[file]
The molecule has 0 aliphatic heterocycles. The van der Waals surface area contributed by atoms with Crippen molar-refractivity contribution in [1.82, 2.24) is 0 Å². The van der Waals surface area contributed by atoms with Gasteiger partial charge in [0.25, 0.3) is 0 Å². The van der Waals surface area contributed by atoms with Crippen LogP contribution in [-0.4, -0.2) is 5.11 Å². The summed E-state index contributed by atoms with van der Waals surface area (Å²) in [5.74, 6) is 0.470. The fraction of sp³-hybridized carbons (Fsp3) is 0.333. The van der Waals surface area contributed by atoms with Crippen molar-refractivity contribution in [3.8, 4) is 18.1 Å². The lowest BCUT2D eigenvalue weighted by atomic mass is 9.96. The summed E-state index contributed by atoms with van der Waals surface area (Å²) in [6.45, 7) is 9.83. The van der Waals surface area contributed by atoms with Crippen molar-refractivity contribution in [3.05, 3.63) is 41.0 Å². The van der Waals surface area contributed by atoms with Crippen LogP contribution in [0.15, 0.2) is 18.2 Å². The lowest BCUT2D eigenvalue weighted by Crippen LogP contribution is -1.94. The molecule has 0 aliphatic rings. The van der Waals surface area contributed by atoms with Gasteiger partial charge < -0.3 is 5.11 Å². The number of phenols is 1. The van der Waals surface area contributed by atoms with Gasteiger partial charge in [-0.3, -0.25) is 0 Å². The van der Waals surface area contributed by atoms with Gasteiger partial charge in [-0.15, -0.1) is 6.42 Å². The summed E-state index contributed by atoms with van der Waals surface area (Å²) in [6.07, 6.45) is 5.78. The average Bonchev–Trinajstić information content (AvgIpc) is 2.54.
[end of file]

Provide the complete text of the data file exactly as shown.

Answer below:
The molecule has 0 aliphatic heterocycles. The van der Waals surface area contributed by atoms with Crippen molar-refractivity contribution in [1.82, 2.24) is 0 Å². The van der Waals surface area contributed by atoms with Gasteiger partial charge in [0.25, 0.3) is 0 Å². The van der Waals surface area contributed by atoms with Crippen LogP contribution in [-0.4, -0.2) is 5.11 Å². The summed E-state index contributed by atoms with van der Waals surface area (Å²) in [5.74, 6) is 0.470. The fraction of sp³-hybridized carbons (Fsp3) is 0.333. The van der Waals surface area contributed by atoms with Crippen molar-refractivity contribution in [3.8, 4) is 18.1 Å². The lowest BCUT2D eigenvalue weighted by atomic mass is 9.96. The summed E-state index contributed by atoms with van der Waals surface area (Å²) in [6.45, 7) is 9.83. The van der Waals surface area contributed by atoms with Crippen molar-refractivity contribution in [3.05, 3.63) is 41.0 Å². The van der Waals surface area contributed by atoms with Crippen LogP contribution in [0.15, 0.2) is 18.2 Å². The lowest BCUT2D eigenvalue weighted by Crippen LogP contribution is -1.94. The molecule has 0 aliphatic rings. The van der Waals surface area contributed by atoms with Gasteiger partial charge < -0.3 is 5.11 Å². The number of phenols is 1. The van der Waals surface area contributed by atoms with Gasteiger partial charge in [-0.3, -0.25) is 0 Å². The van der Waals surface area contributed by atoms with Gasteiger partial charge in [-0.15, -0.1) is 6.42 Å². The summed E-state index contributed by atoms with van der Waals surface area (Å²) in [6.07, 6.45) is 5.78. The average Bonchev–Trinajstić information content (AvgIpc) is 2.54.